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Hale Pulelehua
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Implement/Instrument Name:
Click to hear the pronunciation
`Ülili (Spinning gourd rattle)

Published Research Sources: 
Papa Kuhikuhi (Kaläkaua's Coronation Program)
- In Kaläkaua's extensive Coronation program of over 200 presentations, 37 Hula `Ülili are listed, as led by Kumu Hula S. Kalaimano, Dandy Ioane, I, Ehu Keohohina, and Kaonowai.

Hawaiian Dictionary (Puku`i/Elbert)
- Definition of #4 of "`ülili" is the one intended here, namely a musical instrument consisting of three gourds mounted on a stick. It makes a whirring sound when the string is pulled.

Hula: Historical Perspectives (Barrere/Puku`i/Kelly)
- Page 62 mentions the Hula `Ülili in a quote from Hawaiian writer Malo. He includes this hula type among a short list of "varieties of hula." This page also notes that Emerson provides no explanation on this hula type in "Unwritten Literature."

Unwritten Literature of Hawai`i (Emerson)
- Chapter XXXVII is entitled "The Hula Ulili," however it has no connection to the spinning gourd rattle intended here.

Hula Pahu volume 1 (Kaeppler)
- References to "`ülili" in this Volume are to the hula step by that name, not to the spinning gourd rattle.

Nä Mele Hula volume 2 (Beamer)
- Volume 2 page 4 provides Beamer's description of her 4-count `ülili vamp. Page 73 lists a Hula `Ülili, namely "He Moku Ka`ula." Full text, English translation, and Beamer's recollections with her grandmother are also provided on the chant page.

Hula Pahu volume 2 (Tatar)
- Several references are made to `ülili and Hula `Ülili in this book. Of interest are the varying definitions of "`ülili." In reference to this "`ülili," it is noted it was likely a 19th century adaptation and was used to accompany the hula ku`i.

Additional Notes :
Hula `Ülili, or dance with a spinning gourd rattle, is done in a standing position to allow full body movement and full freedom with the implement. The implement itself consists of three la`amia gourds mounted on a stick. The middle gourd is held in the dancer's hand and a string is pulled which causes the two end gourds to spin, an action similar to that of a yoyo. The middle gourd must fit comfortably in the dancer's hand to ensure the grip is not lost when the string is pulled. Inside these two gourds are ali`i poe (canna) seeds, which create a unique whirring sound.

One may see the `ülili made of coconuts instead of la`amia. Although coconuts may be less expensive and can be easier to find, the sound quality of the finished product is definitely compromised.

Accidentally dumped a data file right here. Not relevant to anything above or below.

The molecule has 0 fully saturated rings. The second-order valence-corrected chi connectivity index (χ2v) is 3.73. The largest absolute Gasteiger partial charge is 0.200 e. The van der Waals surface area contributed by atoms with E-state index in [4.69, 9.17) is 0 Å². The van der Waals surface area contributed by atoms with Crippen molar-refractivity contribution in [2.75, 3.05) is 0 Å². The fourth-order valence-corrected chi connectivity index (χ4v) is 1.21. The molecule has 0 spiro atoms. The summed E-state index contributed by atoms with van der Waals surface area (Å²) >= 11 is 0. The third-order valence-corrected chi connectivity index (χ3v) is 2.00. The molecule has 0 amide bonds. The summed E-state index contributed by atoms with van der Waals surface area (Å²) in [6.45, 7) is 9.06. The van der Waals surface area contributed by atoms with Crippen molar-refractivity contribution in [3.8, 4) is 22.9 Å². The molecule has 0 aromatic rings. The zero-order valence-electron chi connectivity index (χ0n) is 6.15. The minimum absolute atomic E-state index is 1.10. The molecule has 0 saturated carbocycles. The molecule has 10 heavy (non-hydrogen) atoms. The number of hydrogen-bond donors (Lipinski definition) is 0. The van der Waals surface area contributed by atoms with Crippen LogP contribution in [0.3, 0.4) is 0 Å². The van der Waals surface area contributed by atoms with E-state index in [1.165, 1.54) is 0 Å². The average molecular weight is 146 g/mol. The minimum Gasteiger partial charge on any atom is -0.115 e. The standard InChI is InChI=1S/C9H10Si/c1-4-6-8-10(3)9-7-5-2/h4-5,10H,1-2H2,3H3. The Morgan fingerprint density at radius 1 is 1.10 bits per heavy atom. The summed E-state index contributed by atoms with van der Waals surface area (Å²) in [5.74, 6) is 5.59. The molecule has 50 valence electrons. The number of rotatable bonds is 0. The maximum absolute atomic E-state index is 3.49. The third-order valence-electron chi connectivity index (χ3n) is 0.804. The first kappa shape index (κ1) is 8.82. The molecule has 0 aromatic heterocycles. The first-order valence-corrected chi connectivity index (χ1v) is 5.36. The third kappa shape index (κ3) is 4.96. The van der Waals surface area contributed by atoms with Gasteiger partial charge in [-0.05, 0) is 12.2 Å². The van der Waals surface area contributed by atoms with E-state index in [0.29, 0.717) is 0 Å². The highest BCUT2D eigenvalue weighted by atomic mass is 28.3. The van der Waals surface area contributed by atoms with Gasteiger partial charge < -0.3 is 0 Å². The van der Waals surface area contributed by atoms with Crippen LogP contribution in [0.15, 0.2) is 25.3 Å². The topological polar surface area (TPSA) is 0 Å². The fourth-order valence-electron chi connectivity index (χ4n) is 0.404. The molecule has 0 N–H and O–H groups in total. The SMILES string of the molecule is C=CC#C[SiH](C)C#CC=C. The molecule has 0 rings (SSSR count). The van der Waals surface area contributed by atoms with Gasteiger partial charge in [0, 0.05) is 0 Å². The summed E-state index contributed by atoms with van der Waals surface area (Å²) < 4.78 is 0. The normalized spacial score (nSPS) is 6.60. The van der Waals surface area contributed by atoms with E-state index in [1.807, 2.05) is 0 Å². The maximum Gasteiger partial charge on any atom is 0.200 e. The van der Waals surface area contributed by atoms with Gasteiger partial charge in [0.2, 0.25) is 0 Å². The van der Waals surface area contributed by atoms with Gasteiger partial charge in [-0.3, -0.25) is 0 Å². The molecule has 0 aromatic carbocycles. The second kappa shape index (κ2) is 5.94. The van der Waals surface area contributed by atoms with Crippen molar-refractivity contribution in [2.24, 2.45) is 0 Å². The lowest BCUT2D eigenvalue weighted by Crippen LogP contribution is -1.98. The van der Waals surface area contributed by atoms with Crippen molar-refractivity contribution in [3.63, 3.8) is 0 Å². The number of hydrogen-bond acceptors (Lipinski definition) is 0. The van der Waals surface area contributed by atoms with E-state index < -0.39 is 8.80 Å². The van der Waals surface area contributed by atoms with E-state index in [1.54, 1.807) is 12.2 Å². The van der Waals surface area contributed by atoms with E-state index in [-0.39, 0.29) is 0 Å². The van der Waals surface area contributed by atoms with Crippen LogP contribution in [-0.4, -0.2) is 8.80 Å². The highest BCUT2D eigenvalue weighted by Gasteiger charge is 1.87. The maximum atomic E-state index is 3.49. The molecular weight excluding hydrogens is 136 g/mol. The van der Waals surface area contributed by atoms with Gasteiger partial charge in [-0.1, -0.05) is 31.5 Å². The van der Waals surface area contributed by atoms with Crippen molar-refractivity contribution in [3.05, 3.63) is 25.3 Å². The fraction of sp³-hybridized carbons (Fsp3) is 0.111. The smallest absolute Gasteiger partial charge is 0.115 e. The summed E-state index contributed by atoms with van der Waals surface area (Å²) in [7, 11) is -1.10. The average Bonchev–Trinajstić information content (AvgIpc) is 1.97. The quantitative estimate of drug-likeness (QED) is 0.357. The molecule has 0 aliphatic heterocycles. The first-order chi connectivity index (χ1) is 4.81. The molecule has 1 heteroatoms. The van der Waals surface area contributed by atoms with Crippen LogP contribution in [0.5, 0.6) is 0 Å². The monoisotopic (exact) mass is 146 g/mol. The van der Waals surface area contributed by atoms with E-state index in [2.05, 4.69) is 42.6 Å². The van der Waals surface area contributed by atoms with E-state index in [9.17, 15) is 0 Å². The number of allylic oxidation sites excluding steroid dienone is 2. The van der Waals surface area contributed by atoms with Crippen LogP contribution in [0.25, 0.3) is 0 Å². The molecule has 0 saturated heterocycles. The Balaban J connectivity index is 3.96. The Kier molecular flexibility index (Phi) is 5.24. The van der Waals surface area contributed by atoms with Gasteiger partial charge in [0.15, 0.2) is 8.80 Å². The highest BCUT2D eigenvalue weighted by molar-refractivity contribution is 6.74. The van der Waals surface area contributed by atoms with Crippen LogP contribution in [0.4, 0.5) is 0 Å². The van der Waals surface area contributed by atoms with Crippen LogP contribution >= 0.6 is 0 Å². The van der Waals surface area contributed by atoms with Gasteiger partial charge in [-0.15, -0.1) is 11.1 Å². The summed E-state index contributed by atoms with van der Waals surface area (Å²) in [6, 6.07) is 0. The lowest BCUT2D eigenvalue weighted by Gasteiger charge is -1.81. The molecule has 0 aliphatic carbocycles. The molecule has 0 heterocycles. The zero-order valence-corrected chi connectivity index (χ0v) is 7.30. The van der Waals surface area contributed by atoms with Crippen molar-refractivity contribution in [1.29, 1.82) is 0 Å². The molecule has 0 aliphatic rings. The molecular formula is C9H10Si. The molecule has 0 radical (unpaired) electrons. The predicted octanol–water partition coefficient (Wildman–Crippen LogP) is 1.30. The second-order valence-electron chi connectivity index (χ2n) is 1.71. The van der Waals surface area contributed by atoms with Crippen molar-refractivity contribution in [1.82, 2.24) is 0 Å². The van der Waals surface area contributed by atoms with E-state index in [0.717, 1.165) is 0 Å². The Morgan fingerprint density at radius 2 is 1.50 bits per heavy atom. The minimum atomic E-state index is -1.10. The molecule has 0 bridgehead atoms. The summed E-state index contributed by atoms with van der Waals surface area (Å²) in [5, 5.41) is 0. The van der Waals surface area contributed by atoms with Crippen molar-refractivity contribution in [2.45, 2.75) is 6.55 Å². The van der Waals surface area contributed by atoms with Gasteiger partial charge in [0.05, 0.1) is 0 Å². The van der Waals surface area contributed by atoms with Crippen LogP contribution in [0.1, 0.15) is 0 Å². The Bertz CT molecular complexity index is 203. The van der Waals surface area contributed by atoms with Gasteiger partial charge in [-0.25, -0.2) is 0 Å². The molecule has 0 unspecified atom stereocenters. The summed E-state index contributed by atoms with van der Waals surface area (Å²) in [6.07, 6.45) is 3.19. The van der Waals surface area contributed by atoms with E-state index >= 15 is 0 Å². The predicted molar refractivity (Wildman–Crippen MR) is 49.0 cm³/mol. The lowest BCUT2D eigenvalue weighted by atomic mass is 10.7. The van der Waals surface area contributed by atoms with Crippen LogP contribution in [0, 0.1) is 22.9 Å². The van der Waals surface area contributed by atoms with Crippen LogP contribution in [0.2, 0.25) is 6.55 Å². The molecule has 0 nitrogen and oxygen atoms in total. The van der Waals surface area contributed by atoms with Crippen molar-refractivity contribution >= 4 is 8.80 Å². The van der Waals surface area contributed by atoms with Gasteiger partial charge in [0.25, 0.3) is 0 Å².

This implement is utilized in an ancient hula type by the same name: Hula `Ülili. The particular mawaena (interlude) and the specific movements with the `ülili may differ from one tradition to another.

See below for color photos of an `ülili made by master implement maker Calvin Hoe and family. A black and white photo shows the `ülili lying on stage in a 1950's hula show at Queen's Surf.

Please see "Published Sources" section above for greater detail on where to find documented research on this Implement. There is a writeup on the `ülili in Chapter IV "Musical Instruments" of the book entitled "Hawaiian and Other Polynesian Gourds" by Ernest S. Dodge ( 1978, Topgallant Publishing Co.)

Bishop Museum Press published a series by Peter Buck entitled "Arts and Crafts of Hawai`i." Volume IX is on "Musical Instruments." The section "Triple Gourd Rattles" describes the two instruments in the museum's collection and explains how the instrument works. Buck does not mention the end gourds containing seeds and says a "whizzing" sound is produced rather than a rattle. He also claims the `ülili was a toy and not used to give time to dances. A photo is included which shows one `ülili and a pair of pü`ili.

Please also consult the "Kupuna" section at bottom to read and hear what our elders have to share.

Branches of la`amia tree, Hilo, Hawai`i
La`amia (green fruit on trunk, when mature and dried, become gourd for `ülili)
Look at full `ülili
Closeup of end
Closeup of middle section
Dancer holding `ülili
`Ülili on stage at Queen's Surf Hotel show

Related Hula Types
Hula `Ülili (Dance with spinning gourd rattle)
Hula Wahi Pana (Dance for legendary or historic places)

Related Chants
He Moku Ka`ula (The island Ka`ula)

Related Küpuna
Beamer, Nona Kapuailohiamanonokalani Desha
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